The fellow didn’t have the tattered professorial look I can recall from my halcyon college days of another epoch. He wore an open-collared sport shirt under a natty sport jacket and rather bounced around the small stage. He punctuated his commentary with verbal bold and italics, even the occasional underlined phrase when his voice rose a few notes.
He was passionate about his subject, which made sense since the subject was having passion. A university teacher, he’d been researching and teaching the topic, especially as it pertains to hockey. In the case of the summer hockey coaches seminar where I heard him speak, he was preaching to the converted.
One remark stood out though. “When you have passion,” he said, “you look for ways to make it work.” It initially made sense, but is it true? Do our minor hockey coaches, who all seem to be passionate about the game and working with kids, actually seek ways to make it work. I’m not so sure they do.
A passionate coach, to me, is someone who asks questions and looks for better methods to provide the kids a good hockey education. Resorting to traditional approaches simply because they’ve always been done isn’t reflective of much except perhaps laziness to improve a program.
This is what I regularly see and hear: “I love the game”, coaches profess. “I like helping kids”, they add. I’ll put in those 10 hours or more a week to coach because I’m committed to making the kids better in a game I’m passionate about. But heck, I’m coaching local recreational level nine year olds. It’s not such a big deal. Or, I’m coaching local midget kids who fled competitive hockey because there was just too much of everything.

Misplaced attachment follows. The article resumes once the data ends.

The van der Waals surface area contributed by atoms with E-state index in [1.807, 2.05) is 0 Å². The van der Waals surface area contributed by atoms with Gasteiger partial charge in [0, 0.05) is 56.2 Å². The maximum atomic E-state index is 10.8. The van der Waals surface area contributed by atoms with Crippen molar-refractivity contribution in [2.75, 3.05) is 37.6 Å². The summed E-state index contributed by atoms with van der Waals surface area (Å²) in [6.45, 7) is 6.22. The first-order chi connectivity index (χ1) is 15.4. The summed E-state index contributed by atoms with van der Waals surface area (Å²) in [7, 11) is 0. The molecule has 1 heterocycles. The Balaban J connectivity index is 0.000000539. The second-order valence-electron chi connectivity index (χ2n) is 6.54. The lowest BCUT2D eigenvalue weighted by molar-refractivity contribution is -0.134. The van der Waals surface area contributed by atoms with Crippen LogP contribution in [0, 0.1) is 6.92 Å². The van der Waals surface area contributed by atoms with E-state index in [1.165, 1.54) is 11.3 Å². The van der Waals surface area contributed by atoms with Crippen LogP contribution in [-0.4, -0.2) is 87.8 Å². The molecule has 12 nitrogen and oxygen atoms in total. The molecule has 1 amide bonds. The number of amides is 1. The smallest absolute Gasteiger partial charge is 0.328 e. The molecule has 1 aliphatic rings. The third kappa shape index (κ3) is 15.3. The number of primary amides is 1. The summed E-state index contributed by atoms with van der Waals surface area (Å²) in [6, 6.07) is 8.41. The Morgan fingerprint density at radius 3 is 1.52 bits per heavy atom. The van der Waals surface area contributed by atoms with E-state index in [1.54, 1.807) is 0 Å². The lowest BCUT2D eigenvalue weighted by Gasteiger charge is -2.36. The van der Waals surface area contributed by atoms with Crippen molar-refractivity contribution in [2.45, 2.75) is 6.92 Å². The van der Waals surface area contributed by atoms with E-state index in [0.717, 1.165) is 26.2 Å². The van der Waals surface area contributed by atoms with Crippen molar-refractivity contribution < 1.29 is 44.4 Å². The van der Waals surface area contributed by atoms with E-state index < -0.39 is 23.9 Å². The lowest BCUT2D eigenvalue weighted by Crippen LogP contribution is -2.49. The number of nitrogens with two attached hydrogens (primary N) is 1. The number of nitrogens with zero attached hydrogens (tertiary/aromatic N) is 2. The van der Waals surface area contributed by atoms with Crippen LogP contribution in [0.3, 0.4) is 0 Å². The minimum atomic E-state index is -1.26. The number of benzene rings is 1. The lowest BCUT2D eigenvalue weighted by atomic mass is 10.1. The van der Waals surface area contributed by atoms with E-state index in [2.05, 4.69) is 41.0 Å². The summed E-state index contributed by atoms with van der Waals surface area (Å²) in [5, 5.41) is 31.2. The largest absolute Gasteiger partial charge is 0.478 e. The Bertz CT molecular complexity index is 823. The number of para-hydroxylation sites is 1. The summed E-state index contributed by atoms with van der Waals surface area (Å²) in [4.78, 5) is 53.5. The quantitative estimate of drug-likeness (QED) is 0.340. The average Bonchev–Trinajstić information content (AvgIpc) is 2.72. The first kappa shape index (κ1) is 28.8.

Back to yours truly. So then let me clarify for my own edification. You’re passionate about coaching and kids, yet it’s not very important - in your view - to share that passion through exciting practices, fun and invigorating activities, and active coaching. It’s acceptable to offer a bare minimum of creativity. It’s just fine to have the kids go around the five circles for the umpteenth time, purportedly to practice crossovers even though they coast without really doing them. A practice warm-up consists of coasting around the rink, rotating an arm or twirling a stick or attempting a groin stretch, all while skating ONLY counter-clockwise. There’s nothing wrong with using a drill you got from a book or web site and you just stand there watching the kids sort of do it, like being stopped at a railway crossing and seeing the railcars go by. And an end-of-practice scrimmage just has to be full ice 5-on-5, right?
Are you really a passionate coach… or a passionate fan?
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